University of Iowa
Information about this author at RePEc
NBER Working Papers and Publications
|October 2014||What Should I Be When I Grow Up? Occupations and Unemployment over the Life Cycle|
with Nir Jaimovich, Henry E. Siu, Yaniv Yedid-Levi: w20628
Why is unemployment higher for younger individuals? We address this question in a frictional model of the labor market that features learning about occupational fit. In order to learn the occupation in which they are most productive, workers sample occupations over their careers. Because young workers are more likely to be in matches that represent a poor occupational fit, they spend more time in transition between occupations. Through this mechanism, our model can replicate the observed age differences in unemployment which, as in the data, are due to differences in job separation rates.
Published: Martin Gervais & Nir Jaimovich & Henry E. Siu & Yaniv Yedid-Levi, 2016. "What Should I Be When I Grow Up? Occupations and Unemployment over the Life Cycle," Journal of Monetary Economics, . citation courtesy of
|December 2013||Technological Learning and Labor Market Dynamics|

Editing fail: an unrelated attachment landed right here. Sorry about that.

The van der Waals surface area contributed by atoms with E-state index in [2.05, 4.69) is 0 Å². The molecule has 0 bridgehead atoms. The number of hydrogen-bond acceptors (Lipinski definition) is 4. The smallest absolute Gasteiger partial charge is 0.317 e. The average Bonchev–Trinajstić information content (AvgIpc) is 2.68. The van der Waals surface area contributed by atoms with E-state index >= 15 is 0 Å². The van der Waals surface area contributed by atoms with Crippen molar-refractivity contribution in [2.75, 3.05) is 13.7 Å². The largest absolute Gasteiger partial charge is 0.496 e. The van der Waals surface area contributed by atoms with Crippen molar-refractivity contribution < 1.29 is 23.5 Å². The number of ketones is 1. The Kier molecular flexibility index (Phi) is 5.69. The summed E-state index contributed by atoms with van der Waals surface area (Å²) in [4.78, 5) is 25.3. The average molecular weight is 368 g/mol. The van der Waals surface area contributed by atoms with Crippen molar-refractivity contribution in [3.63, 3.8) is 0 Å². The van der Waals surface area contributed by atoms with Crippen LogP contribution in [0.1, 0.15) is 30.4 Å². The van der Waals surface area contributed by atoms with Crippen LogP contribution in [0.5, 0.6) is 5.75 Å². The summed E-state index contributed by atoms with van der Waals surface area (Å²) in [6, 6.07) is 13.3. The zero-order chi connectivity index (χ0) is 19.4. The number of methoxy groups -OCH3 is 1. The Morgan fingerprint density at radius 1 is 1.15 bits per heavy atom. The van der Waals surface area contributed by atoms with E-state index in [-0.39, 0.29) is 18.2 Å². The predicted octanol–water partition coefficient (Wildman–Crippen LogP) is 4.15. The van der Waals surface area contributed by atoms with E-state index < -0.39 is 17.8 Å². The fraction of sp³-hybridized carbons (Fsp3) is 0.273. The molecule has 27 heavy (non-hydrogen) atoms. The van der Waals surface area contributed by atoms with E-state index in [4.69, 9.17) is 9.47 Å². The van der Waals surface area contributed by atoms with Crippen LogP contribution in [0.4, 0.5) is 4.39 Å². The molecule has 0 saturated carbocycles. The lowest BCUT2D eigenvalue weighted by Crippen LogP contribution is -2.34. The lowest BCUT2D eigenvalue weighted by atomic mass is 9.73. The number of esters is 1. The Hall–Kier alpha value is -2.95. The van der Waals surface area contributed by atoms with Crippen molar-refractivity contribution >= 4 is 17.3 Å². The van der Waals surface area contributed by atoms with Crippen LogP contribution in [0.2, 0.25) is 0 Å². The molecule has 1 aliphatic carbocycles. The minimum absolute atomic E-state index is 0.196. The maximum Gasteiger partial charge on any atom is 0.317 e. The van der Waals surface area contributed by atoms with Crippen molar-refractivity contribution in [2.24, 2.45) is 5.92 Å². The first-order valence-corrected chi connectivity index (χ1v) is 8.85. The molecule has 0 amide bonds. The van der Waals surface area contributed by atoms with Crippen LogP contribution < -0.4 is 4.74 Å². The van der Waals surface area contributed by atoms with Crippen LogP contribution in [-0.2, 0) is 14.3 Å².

with Nir Jaimovich, Henry E. Siu, Yaniv Yedid-Levi: w19767
The search-and-matching model of the labor market fails to match two important business cycle facts: (i) a high volatility of unemployment relative to labor productivity, and (ii) a mild correlation between these two variables. We address these shortcomings by focusing on technological learning-by-doing: the notion that it takes workers time using a technology before reaching their full productive potential with it. We consider a novel source of business cycles, namely, fluctuations in the speed of technological learning and show that a search-and-matching model featuring such shocks can account for both facts. Moreover, our model provides a new interpretation of recently discussed "news shocks."
Published: Martin Gervais & Nir Jaimovich & Henry E. Siu & Yaniv Yedid‐Levi, 2015. "Technological Learning And Labor Market Dynamics," International Economic Review, Department of Economics, University of Pennsylvania and Osaka University Institute of Social and Economic Research Association, vol. 56, pages 27-53, 02. citation courtesy of